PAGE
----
County historic newspapers digitized, searchable online

Searchability for key words and phrases is another big feature

The front page of the Dec. 27, 1917, Idaho County Free Press. Historic Free Press issues from 1886 to 1917 are digitized and available online.


The front page of the Dec. 27, 1917, Idaho County Free Press. Historic Free Press issues from 1886 to 1917 are digitized and available online.

Just how did prominent Nezperce farmer Wm. Shockley propose to “entirely eliminate” smut from the country?

What act of bravery did local man Charles Sales commit to receive $1,000 from O.R.&N. Company?

Ferdinand man W.E. Swatman proposed a portable sawmill to serve what pressing national need?

(See end of story for answers.)

For those interested in Idaho County history, access to newspaper archives has been expanded through recent digital conversion of past publications, available online at http://chroniclingamerica.loc.gov/., created by the Library of Congress.

Most recently, three regional newspapers have been added to the free online service: Idaho County Free Press, The Grangeville Globe and the Cottonwood Chronicle. Funds through the National Endowment for the Humanities (NEH) allowed the Idaho State Historical Society (ISHS) to digitize 40 Idaho newspapers printed before 1923. Newspapers are keyword-searchable.

Five Idaho County newspapers are offered online:

  • Cottonwood Report (1893-1901), 420 issues
  • Camas Prairie Chronicle (1901-1917), 737 issues
  • Cottonwood Chronicle (1917-1922), 261 issues
  • The Grangeville Globe (1907-1922), 752 issues
  • Idaho County Free Press (1886-1917), 1,646 issues

Of these, the Free Press and Chronicle are the only papers publishing presently.

“To a researcher, a newspaper is one of the first places you turn, especially if they are searchable,” said Shelley Kuther. She is involved in the Ilo-Vollmer Historical Society in Craigmont, and has also been doing her own personal and family historic research, “for years and years,” she said.

One value of online access of these publications is they can be viewed 24-7 from anywhere you can get a connection, according to Kuther. They are also much easier to make copies from online, she said, “than those old volumes of newspapers that are big and awkward to turn over on a photocopy machine.”

Searchability for key words and phrases is another big feature.

“You may know that great-great grampa was picked up with a jug of whiskey,” Kuther said, but that fact may be buried somewhere within all the news copy, and finding that mention – and that’s if you know it in the first place – is difficult to sift out through all the potential number of issues involved. “Being able to search for it takes a lot less time,” as well as allowing you to find other information you didn’t know you were looking for.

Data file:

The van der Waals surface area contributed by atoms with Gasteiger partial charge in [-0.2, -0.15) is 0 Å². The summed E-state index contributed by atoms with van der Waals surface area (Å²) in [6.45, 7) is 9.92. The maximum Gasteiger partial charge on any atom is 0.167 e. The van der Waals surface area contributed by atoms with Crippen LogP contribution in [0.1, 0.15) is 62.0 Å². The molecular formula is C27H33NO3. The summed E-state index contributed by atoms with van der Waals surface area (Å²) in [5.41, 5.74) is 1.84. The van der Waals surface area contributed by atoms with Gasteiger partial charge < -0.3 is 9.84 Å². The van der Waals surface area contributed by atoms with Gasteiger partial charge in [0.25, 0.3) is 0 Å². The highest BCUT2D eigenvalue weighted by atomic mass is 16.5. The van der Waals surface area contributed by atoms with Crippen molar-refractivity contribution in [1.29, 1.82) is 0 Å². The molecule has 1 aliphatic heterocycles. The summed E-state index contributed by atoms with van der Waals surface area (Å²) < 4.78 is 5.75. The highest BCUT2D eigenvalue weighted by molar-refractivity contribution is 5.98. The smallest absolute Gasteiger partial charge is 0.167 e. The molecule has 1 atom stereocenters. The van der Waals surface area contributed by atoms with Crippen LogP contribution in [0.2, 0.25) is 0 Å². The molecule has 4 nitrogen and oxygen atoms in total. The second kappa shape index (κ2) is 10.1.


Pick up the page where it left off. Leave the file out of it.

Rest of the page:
“Probably any historian or genealogist you ask, newspapers are right up at the top for resources,” she said.

In 2015, ISHS was awarded $250,000 by NEH to begin digitizing 100,000 pages of Idaho newspapers printed between 1864 and 1922. Technical support was provided by the Montana Historical Society. Publications were chosen by a committee comprised of history teachers and professors, special collections librarians, ISHS trustees, an Idaho state archivist, and members of the public. Members hailed from each of Idaho’s seven judicial districts, and at least one newspaper was selected from each district.

The goal of the Library of Congress is to digitize newspaper content from all U.S. states and territories published before Jan. 1, 1923. Newspapers published before that date are in the public domain. The effort was begun in 2003 and to date 43 states have provided nearly 12 million pages to the Library of Congress for posting online.

Along with this online service, researchers can also rely on resources in Grangeville. Original bound volumes of multiple area newspapers are available at the Bicentennial Historical Museum on North College Street. Call for hours, 983-2573. The Idaho County Genealogy Society has newspapers archived on microfilm for view at its 111 South Idaho Street facility; open Tuesdays, Thursdays and Fridays, 1 to 4 p.m.



Answers from top:

  • “replowing the summer-fallow after the fall rains.”
  • Stopping a runaway engine at the railroad yards in Spokane
  • Spruce in the divide between the Salmon and Clearwater rivers for airplanes to be deployed on the WWI western battlefront in Europe.


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